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U.S. Commander: Qaddafi Not an Airstrike Target U.S. Commander: Qaddafi Not an Airstrike Target

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U.S. Commander: Qaddafi Not an Airstrike Target


A missile destroyed an administrative building at Libyan leader Muammar el-Qaddafi's complex in Tripoli on Sunday. The building was near the tent where Qaddafi generally meets with guests.(IMED LAMLOUM/AFP/Getty Images)

The U.S. commander of the coalition operation in Libya said on Monday that the attack on Col. Muammar el-Qaddafi's compound was intended to degrade his military capabilities, not target him specifically, even as Libyan government officials accused the West of aiming to assassinate the embattled leader.

"I don't know much about the location of the Libyan leader, nor have we expended any military effort in that regard," Gen. Carter Ham told Pentagon reporters via satellite from Germany. "We have expended considerable effort to degrade the Libyan regime's military command and control capability, and I think we have had some fairly significant effect in that regard."


Libyan officials showed reporters a damaged building at Qaddafi's fortified compound, accusing the West of targeting him. Qaddafi's compound serves as his residence and also houses military barracks and other installations, according to Reuters. The damaged building within it, which Qaddafi uses as holding room for guests before they meet with him in a nearby tent, was severely damaged, CNN reported.

Qaddafi's compound is "a pretty big place, with lots of different buildings and facilities inside," Ham said, noting that along with "normal" facilities-- such as a mess hall-- the compound included were some air defenses and a command-and-control facility. "That is the facility that was attacked. We do so with tremendous precision," he said.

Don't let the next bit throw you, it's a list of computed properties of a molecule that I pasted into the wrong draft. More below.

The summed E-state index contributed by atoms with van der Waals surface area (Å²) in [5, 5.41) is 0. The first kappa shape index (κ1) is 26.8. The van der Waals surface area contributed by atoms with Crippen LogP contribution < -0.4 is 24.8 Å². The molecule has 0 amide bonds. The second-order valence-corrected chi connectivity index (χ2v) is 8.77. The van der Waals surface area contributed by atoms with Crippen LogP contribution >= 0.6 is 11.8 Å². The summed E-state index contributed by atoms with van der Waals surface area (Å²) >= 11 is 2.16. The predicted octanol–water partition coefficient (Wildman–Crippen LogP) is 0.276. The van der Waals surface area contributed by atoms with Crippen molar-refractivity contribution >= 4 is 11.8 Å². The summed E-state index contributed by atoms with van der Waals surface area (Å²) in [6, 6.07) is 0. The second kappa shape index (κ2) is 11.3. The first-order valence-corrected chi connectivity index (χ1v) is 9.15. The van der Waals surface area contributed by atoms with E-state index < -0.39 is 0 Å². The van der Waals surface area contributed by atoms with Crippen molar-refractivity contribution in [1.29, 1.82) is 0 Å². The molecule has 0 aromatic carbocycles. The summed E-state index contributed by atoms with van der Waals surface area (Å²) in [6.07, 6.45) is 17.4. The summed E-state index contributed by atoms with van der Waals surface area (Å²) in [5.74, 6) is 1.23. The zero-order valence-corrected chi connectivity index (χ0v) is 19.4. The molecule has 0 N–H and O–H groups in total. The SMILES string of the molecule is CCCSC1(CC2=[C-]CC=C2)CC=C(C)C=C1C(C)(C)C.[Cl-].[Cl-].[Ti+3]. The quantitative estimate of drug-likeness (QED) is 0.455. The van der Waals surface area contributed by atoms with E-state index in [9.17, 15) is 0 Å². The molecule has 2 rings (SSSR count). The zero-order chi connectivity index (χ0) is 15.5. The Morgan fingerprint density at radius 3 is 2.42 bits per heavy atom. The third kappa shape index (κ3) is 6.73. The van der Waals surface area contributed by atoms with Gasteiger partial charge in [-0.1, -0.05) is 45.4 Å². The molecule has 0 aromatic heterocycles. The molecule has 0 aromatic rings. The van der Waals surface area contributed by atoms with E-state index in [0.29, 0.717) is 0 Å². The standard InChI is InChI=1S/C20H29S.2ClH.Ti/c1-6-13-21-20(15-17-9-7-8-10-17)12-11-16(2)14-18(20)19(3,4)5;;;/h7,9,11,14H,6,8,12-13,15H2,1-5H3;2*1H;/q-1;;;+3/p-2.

Sunday night in Libya, reporters in Tripoli heard an explosion and saw smoke rising from the compound.


Libyan officials said that although no one was hurt in the attack, Western powers were trying to target Qaddafi. "It was a barbaric bombing,"  government spokesman Musa Ibrahim said. "This contradicts American and Western [statements] ... that it is not their target to attack this place."

Coalition warplanes began bombing Libya on Saturday to destroy the country’s integrated air defense system and enable the enforcement of a no-fly zone. The following day, the United States, along with Britain, France, and others, deployed American B-2 bombers, F-15 jets, and F-16 fighters to strike an array of targets in and around Tripoli, including several military airfields.

Separately, Qaddafi-controlled media reported 64 people -- mostly civilians -- killed in airstrikes since Saturday.

This article appears in the March 21, 2011 edition of National Journal Daily PM Update.

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